(pxhere.com)

(pxhere.com)

B.C. paramedics urge caution as summer drowning incidents on the rise in 2020

On average, 67 per cent of B.C.’s water-related deaths occur during June, July and August

B.C. paramedics are reminding people to be careful in or around the water this summer as they respond to a higher than normal number of drownings or near drownings.

According to B.C. Emergency Health Services, paramedics have responded to 149 water incidents so far this summer, with two more weeks left in August. The figures, provided as of the Aug.15-16 weekend, are already above the 138 water-related calls paramedics attended over the three summer months in 2019. On average, 67 per cent of B.C.’s water-related deaths occur during June, July and August.

This past weekend followed that trend, B.C. EHS said, with 11 calls for drowning or near drowning incidents compared to the summer average of four. The agency’s warning also follows several recent fatal incidents, including a 20-year-old man from China on Harrison Lake on Sunday (Aug. 16), a 22-year-old student from India who drowned in Cultus Lake on July 25 and a Surrey realtor who drowned trying to save his daughter in the Okanagan on Father’s Day.

READ MORE: Surrey realtor drowns in Okanagan trying to save daughter

READ MORE: Student from India drowns at Cultus Lake

READ MORE: Harrison Lake drowning victim identified as 20-year-old man from China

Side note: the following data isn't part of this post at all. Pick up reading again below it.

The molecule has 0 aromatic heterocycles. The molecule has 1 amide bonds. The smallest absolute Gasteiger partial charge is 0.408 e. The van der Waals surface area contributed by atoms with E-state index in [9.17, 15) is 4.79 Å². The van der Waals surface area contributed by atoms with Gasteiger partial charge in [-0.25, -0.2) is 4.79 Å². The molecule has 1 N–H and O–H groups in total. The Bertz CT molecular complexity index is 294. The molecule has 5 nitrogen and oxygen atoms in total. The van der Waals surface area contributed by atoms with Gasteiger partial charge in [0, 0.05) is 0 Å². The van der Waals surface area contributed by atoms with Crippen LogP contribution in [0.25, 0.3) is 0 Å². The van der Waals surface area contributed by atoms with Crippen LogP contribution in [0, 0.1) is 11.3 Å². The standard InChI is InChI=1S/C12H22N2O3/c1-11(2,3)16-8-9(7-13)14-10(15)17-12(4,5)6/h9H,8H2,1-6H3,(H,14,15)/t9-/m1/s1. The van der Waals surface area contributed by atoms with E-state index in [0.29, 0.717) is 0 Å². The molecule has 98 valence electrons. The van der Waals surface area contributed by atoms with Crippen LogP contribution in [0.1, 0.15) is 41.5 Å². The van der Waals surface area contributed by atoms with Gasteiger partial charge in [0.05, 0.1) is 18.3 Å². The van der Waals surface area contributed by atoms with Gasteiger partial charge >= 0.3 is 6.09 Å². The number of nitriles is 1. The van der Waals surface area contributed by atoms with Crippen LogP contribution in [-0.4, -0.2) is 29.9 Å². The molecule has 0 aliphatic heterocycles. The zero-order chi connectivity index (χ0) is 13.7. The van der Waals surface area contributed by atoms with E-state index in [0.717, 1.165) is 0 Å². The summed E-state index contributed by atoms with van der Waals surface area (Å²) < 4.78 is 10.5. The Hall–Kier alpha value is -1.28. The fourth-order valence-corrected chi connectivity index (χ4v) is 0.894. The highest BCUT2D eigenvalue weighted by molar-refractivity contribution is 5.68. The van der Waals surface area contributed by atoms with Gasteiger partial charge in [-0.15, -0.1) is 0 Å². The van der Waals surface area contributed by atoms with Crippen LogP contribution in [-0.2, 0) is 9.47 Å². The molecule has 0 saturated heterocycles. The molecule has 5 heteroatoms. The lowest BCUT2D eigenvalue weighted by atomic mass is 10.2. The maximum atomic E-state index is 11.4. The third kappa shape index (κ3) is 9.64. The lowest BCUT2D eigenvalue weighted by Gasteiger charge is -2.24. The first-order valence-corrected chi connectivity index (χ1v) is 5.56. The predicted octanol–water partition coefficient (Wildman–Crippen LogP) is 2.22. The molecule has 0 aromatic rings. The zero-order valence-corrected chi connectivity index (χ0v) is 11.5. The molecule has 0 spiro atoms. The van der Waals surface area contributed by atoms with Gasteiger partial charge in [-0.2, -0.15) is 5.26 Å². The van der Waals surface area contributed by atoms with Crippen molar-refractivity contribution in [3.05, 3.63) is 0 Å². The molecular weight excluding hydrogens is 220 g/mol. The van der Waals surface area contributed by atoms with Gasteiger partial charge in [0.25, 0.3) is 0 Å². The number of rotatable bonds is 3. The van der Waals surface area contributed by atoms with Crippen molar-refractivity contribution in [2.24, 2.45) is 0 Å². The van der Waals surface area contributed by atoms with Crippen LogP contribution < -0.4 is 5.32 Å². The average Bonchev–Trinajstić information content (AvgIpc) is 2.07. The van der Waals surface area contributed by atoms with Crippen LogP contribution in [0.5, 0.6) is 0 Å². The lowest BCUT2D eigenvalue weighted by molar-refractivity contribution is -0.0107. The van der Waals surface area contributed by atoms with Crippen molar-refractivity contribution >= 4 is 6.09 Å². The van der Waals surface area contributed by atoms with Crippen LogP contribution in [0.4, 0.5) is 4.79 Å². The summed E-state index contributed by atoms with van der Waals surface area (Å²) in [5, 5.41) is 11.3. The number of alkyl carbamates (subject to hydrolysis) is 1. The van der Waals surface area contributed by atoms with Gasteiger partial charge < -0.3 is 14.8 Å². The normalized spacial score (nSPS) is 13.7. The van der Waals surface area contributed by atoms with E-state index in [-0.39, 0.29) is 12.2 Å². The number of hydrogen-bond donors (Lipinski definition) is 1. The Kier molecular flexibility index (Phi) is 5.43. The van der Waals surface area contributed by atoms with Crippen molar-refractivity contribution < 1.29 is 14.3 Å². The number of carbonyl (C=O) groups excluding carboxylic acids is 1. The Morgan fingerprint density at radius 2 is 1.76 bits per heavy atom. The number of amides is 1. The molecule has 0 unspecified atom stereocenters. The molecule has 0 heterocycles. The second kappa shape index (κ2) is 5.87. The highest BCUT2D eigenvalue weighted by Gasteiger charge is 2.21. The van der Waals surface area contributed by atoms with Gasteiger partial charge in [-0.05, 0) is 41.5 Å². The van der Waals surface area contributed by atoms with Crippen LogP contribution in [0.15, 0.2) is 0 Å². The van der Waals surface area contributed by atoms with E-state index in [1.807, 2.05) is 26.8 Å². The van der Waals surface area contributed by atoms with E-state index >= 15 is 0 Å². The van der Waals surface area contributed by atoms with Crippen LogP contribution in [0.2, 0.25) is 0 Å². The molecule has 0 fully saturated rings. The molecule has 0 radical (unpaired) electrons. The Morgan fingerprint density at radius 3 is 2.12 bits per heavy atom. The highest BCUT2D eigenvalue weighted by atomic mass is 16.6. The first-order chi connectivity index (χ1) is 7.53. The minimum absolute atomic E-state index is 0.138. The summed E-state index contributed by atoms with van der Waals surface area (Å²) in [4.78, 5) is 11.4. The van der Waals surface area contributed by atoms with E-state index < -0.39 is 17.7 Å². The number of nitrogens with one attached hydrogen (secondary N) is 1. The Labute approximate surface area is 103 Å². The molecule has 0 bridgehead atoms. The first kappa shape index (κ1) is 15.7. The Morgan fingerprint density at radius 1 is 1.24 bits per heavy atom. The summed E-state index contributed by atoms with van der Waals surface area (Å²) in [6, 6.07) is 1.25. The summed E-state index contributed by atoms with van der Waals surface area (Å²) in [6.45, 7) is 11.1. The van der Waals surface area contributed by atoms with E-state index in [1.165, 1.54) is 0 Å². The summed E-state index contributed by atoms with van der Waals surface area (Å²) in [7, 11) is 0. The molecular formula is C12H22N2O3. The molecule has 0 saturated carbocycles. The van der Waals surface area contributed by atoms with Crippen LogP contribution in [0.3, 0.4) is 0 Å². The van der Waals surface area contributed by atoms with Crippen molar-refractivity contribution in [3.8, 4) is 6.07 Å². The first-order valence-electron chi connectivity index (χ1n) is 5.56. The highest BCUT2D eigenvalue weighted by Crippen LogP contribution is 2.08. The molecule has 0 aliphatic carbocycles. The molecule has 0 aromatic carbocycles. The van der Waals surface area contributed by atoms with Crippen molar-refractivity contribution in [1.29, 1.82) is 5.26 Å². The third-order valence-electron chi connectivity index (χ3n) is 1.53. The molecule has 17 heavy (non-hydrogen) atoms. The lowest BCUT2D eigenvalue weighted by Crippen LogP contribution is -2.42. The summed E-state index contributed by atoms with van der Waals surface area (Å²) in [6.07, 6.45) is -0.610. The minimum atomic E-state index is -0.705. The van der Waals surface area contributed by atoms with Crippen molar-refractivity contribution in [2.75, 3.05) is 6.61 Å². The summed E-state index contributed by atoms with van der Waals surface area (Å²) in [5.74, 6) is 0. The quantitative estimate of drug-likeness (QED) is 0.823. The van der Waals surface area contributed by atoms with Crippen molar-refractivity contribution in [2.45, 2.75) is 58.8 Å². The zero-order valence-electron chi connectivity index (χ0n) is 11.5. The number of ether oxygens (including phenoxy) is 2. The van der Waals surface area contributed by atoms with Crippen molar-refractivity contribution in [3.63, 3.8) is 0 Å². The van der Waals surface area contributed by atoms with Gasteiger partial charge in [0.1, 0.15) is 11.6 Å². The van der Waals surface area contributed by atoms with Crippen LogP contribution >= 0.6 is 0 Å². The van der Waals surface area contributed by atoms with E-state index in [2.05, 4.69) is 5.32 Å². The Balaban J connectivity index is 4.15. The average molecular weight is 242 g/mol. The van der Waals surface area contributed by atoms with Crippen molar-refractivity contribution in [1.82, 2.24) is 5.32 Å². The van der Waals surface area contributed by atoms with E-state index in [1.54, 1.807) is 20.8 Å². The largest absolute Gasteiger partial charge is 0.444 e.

So far this summer, paramedics responded to 42 calls in June, 73 calls in July and 44 calls in the first two weeks of August. Last year, they responded to 35 calls in June, 55 in July and 48 in all of August.

Broken up by health authority, there have been 21 calls for drowning incidents in Interior Health, 19 in Island Health, 18 in Vancouver Coastal, nine in Fraser Health and six in Northern Health.

To prevent drowning deaths, B.C. EHS recommends:

  • Building a fence with a self-closing gate to surround all pools
  • Supervise children around water at all times, even if it is just an inflatable pool or even a bucket
  • Enrol yourself and your child in swimming lessons
  • Make sure everyone is wearing a PFD or lifejacket on a boat, and on the beach or dock for weak swimmers
  • Learn CPR and other lifesaving techniques
  • Do not consume alcohol before or during swimming or boating

@katslepian

katya.slepian@bpdigital.ca

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